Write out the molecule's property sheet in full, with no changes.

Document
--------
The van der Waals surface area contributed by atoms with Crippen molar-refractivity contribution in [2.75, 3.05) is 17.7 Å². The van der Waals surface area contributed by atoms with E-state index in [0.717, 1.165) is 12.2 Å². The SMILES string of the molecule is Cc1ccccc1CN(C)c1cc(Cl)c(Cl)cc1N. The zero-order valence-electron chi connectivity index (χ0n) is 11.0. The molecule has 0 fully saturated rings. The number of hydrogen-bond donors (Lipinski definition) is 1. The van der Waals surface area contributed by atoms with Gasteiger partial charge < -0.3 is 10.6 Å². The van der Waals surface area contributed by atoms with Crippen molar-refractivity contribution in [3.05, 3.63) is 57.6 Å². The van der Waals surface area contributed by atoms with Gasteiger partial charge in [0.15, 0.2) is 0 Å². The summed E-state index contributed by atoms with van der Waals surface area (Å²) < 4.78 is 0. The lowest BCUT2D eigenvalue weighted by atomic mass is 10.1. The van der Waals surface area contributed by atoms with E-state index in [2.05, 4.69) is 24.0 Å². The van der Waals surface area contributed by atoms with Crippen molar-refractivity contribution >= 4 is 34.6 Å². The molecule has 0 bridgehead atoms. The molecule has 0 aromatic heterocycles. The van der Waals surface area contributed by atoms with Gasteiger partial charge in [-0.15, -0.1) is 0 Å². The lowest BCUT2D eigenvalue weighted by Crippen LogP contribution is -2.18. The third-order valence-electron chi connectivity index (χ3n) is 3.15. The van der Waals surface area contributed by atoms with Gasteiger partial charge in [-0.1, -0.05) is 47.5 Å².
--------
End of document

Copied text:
The van der Waals surface area contributed by atoms with Crippen molar-refractivity contribution in [2.75, 3.05) is 17.7 Å². The van der Waals surface area contributed by atoms with E-state index in [0.717, 1.165) is 12.2 Å². The SMILES string of the molecule is Cc1ccccc1CN(C)c1cc(Cl)c(Cl)cc1N. The zero-order valence-electron chi connectivity index (χ0n) is 11.0. The molecule has 0 fully saturated rings. The number of hydrogen-bond donors (Lipinski definition) is 1. The van der Waals surface area contributed by atoms with Gasteiger partial charge < -0.3 is 10.6 Å². The van der Waals surface area contributed by atoms with Crippen molar-refractivity contribution in [3.05, 3.63) is 57.6 Å². The van der Waals surface area contributed by atoms with Gasteiger partial charge in [0.15, 0.2) is 0 Å². The summed E-state index contributed by atoms with van der Waals surface area (Å²) < 4.78 is 0. The lowest BCUT2D eigenvalue weighted by atomic mass is 10.1. The van der Waals surface area contributed by atoms with E-state index in [2.05, 4.69) is 24.0 Å². The van der Waals surface area contributed by atoms with Crippen molar-refractivity contribution >= 4 is 34.6 Å². The molecule has 0 bridgehead atoms. The molecule has 0 aromatic heterocycles. The van der Waals surface area contributed by atoms with Gasteiger partial charge in [-0.15, -0.1) is 0 Å². The lowest BCUT2D eigenvalue weighted by Crippen LogP contribution is -2.18. The third-order valence-electron chi connectivity index (χ3n) is 3.15. The van der Waals surface area contributed by atoms with Gasteiger partial charge in [-0.1, -0.05) is 47.5 Å².